October 24, 1989
Please Note: The rules were changed in 1996. Section 100.4(E)(1) now provides:
(1) A full-time judge shall not serve as executor, administrator or other personal representative, trustee, guardian, attorney in fact or other fiduciary, designated by an instrument executed after January 1, 1974, except for the estate, trust or person of a member of the judge's family, or, with the approval of the Chief Administrator of the Courts, a person not a member of the judge's family with whom the judge has maintained a longstanding personal relationship of trust and confidence, and then only if such services will not interfere with the proper performance of judicial duties.
Digest: A judge may not serve as the executor of the estate of a close family friend.
Rules: 22 NYCRR 100.5(d)
A judge inquires whether he may properly serve as executor of an estate of a close family friend, with whom he has socialized for many years. Their parents were neighbors and close friends, the judge handled legal matters for the family, and the decedent consulted him on personal matters. The decedent had no brothers or sisters, and is survived only by cousins. He chose the judge as the executor of his estate despite the judge’s suggestion that he name someone else.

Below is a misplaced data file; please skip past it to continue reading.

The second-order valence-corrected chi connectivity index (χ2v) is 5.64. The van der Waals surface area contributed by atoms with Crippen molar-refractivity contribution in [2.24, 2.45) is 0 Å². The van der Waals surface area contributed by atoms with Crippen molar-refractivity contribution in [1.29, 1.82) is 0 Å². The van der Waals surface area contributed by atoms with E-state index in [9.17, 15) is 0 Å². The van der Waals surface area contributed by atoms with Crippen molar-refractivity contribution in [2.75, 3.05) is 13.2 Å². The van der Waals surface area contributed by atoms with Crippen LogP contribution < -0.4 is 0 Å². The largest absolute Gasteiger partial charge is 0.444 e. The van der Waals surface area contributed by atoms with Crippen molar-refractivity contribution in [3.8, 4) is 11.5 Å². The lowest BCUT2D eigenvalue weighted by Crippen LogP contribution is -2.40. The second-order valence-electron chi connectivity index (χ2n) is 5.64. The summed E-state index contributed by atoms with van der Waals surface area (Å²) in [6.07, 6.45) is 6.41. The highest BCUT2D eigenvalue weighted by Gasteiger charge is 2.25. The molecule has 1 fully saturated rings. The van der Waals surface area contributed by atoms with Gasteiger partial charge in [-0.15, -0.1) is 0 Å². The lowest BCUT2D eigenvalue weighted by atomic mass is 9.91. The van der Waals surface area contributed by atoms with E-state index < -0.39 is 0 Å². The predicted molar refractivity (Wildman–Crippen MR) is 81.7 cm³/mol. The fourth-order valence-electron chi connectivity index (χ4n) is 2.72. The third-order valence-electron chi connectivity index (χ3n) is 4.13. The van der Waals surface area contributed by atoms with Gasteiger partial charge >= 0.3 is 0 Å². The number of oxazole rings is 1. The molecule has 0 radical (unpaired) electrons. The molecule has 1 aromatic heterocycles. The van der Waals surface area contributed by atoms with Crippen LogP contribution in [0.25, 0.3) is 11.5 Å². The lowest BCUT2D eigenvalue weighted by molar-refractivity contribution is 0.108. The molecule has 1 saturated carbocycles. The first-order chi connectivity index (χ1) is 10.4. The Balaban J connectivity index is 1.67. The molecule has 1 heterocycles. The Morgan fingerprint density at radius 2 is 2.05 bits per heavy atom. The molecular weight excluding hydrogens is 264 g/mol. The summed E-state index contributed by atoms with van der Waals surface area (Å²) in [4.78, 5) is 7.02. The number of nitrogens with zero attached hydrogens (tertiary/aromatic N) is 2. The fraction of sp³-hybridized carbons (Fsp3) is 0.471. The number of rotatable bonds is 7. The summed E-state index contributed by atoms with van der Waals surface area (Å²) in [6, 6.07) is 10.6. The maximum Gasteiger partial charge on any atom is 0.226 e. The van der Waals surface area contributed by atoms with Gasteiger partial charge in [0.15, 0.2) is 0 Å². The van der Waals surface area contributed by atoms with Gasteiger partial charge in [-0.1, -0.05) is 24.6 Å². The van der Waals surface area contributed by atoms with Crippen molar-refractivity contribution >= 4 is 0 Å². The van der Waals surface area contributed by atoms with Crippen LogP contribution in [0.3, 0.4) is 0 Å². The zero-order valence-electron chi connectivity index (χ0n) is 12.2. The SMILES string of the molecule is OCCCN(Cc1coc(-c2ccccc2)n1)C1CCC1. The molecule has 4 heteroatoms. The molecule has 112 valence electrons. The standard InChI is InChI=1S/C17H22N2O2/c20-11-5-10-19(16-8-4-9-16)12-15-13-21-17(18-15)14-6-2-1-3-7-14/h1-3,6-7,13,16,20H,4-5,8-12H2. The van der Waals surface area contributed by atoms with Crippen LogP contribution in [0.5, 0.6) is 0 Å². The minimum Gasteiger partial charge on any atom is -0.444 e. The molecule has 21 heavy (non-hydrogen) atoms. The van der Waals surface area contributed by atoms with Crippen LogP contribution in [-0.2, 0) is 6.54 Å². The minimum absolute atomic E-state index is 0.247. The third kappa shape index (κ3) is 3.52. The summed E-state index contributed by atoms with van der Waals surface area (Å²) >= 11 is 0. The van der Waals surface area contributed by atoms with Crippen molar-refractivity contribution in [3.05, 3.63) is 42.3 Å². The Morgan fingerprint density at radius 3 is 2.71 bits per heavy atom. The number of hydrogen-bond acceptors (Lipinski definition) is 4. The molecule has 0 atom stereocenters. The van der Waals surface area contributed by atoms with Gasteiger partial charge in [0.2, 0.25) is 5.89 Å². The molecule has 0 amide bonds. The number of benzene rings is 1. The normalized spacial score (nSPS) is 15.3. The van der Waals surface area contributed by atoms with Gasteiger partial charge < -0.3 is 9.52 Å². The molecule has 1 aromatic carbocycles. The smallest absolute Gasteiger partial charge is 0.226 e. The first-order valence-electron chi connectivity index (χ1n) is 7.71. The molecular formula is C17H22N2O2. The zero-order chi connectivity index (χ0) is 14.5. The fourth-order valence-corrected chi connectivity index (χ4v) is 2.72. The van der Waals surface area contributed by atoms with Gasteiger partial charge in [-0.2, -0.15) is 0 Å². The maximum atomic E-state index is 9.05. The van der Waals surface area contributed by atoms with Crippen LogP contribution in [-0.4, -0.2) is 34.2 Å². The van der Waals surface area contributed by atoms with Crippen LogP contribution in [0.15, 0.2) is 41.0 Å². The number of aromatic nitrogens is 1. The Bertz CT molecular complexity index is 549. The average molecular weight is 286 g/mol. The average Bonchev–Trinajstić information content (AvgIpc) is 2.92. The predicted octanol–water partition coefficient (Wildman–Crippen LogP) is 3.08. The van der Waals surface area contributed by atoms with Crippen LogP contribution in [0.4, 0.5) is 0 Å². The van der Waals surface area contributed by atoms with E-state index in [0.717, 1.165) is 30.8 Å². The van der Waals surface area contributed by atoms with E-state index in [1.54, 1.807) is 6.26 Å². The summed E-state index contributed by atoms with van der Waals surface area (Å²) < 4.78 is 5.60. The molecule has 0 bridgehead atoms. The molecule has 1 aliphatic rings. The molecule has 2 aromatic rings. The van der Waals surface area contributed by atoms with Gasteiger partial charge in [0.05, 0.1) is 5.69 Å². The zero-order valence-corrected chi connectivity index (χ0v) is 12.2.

Section 100.5 (d) of the Rules of the Chief Administrator provides that a judge may only serve as executor of an estate of a family member which includes “a spouse, child, grandchild, parent, grandparent or other relative or person with whom the judge maintains a close familial relationship.”
The Committee is constrained, under the present rules, to find that the relationship described here is not close enough to demonstrate a family relationship. Accordingly, the judge may not serve as executor of the estate.